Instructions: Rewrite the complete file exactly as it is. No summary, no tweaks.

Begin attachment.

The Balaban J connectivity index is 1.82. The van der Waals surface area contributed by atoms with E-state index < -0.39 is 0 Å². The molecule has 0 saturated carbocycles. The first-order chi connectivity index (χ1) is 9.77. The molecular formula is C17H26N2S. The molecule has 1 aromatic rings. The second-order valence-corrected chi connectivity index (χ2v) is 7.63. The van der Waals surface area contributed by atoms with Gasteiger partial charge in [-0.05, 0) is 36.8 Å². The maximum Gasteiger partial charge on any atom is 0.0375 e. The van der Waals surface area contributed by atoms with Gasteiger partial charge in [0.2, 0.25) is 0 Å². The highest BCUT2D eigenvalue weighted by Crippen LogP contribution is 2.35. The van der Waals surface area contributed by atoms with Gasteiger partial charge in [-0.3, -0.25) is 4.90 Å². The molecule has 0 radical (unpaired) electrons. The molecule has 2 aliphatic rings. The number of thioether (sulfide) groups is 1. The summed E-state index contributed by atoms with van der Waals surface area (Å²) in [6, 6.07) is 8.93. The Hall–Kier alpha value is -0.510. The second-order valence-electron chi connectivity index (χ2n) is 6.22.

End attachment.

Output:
The Balaban J connectivity index is 1.82. The van der Waals surface area contributed by atoms with E-state index < -0.39 is 0 Å². The molecule has 0 saturated carbocycles. The first-order chi connectivity index (χ1) is 9.77. The molecular formula is C17H26N2S. The molecule has 1 aromatic rings. The second-order valence-corrected chi connectivity index (χ2v) is 7.63. The van der Waals surface area contributed by atoms with Gasteiger partial charge in [-0.05, 0) is 36.8 Å². The maximum Gasteiger partial charge on any atom is 0.0375 e. The van der Waals surface area contributed by atoms with Gasteiger partial charge in [0.2, 0.25) is 0 Å². The highest BCUT2D eigenvalue weighted by Crippen LogP contribution is 2.35. The van der Waals surface area contributed by atoms with Gasteiger partial charge in [-0.3, -0.25) is 4.90 Å². The molecule has 0 radical (unpaired) electrons. The molecule has 2 aliphatic rings. The number of thioether (sulfide) groups is 1. The summed E-state index contributed by atoms with van der Waals surface area (Å²) in [6, 6.07) is 8.93. The Hall–Kier alpha value is -0.510. The second-order valence-electron chi connectivity index (χ2n) is 6.22.